“I’d like to be a fly on the wall for that…”
This has been a rough week. Nothing extraordinarily bad happened in my world, but all of the yucky stuff that routinely happens seemed to comingle into a long string of, “Really?! This is what we are doing?!” this week and there were few highlight moments to balance out the crap. When I encounter a single day like this, I get life back on level by soaking in a warm bath for an hour or so and that always seems to make it better.
As I was contemplating taking my fourth extended soak in the tub for the week and venting about my week to a friend, I made the comment that this particular string of bad days warranted a “Brushes, Bourbon, and Blues” night. He responded, “I’d like to be a fly on the wall for that.” And I immediately thought about this blog post that has been sitting on my draft board for nearly seven months now. It was originally titled, “Paint With A Friend.” I think it finally fermented itself a better title.
Aside from the need to get my head right, “Brushes, Bourbon, and Blues” nights produce some of my best work. So when my friend Codi reached out a little more than a year ago saying he was going to be in town visiting family and wanted to stop by to paint with me, I knew the sort of painting occasion I needed to throw together.
Ok, let’s back up a little bit. I’m getting ahead of myself.
Remember, I have zero artistic ability, or so I thought for the first thirty years of my life. My friend Codi was under the same impression about himself and had just recently discovered otherwise. As he was working to develop his process, he decided he wanted to see me work through my process. Up until he asked if he could join me, painting was a solitary process for me. I always isolated myself from other people in my house while I painted. If someone intruded upon my work, I would stop to chat with them, but I waited until they left before I began painting again. I found Codi’s request to paint with me intimidating. I didn’t have a process…I paint the emotions I’m working through. I mean, I guess I have a process—but I imagine it to be something like the Exxon Valdez Oil Spill. It goes something like this:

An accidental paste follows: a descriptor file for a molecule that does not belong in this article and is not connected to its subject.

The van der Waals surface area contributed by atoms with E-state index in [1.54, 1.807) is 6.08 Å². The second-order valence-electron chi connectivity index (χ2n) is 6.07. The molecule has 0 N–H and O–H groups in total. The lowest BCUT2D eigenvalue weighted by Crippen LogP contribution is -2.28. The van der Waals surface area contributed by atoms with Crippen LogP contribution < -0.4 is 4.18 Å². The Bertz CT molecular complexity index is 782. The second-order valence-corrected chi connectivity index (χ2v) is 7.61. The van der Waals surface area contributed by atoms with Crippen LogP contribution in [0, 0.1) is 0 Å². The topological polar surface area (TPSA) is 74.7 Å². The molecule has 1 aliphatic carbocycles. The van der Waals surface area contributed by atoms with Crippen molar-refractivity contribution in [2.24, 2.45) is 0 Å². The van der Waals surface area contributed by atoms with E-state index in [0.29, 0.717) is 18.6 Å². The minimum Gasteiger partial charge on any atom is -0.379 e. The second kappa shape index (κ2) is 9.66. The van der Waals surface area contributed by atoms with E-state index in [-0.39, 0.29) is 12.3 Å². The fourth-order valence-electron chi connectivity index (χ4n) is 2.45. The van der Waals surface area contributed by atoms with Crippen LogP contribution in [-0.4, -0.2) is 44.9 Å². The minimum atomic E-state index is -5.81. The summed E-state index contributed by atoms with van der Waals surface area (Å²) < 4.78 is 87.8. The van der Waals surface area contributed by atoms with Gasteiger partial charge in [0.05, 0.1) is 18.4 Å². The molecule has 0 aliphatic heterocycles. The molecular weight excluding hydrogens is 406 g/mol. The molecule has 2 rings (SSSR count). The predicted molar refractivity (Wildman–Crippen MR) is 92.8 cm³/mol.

- Emotions are bothering me and I can’t process them or talk about them with people.
- I let them irritate me for days.
- I finally breakdown (sometimes a literal emotional breakdown) and go to an art supply store. (Art supply stores are Zen shrines in my world.)
- I pick out a canvas—the more the emotions are bothering me, the bigger canvas I select.
- I let the emotions ferment in my brain for another few days while I stare at the huge white block in my living room.
- I set up an area to do the painting. These emotional things are messy, and paint gets everywhere. Occasionally tarps are involved. (One day, I’ll have a proper studio and it won’t matter where the paint ends up…)
- Eventually, I browse through my paint to pick colors/textures/mediums that seem to correspond to what has been rolling around in my head.
- Then, maybe, I go to work…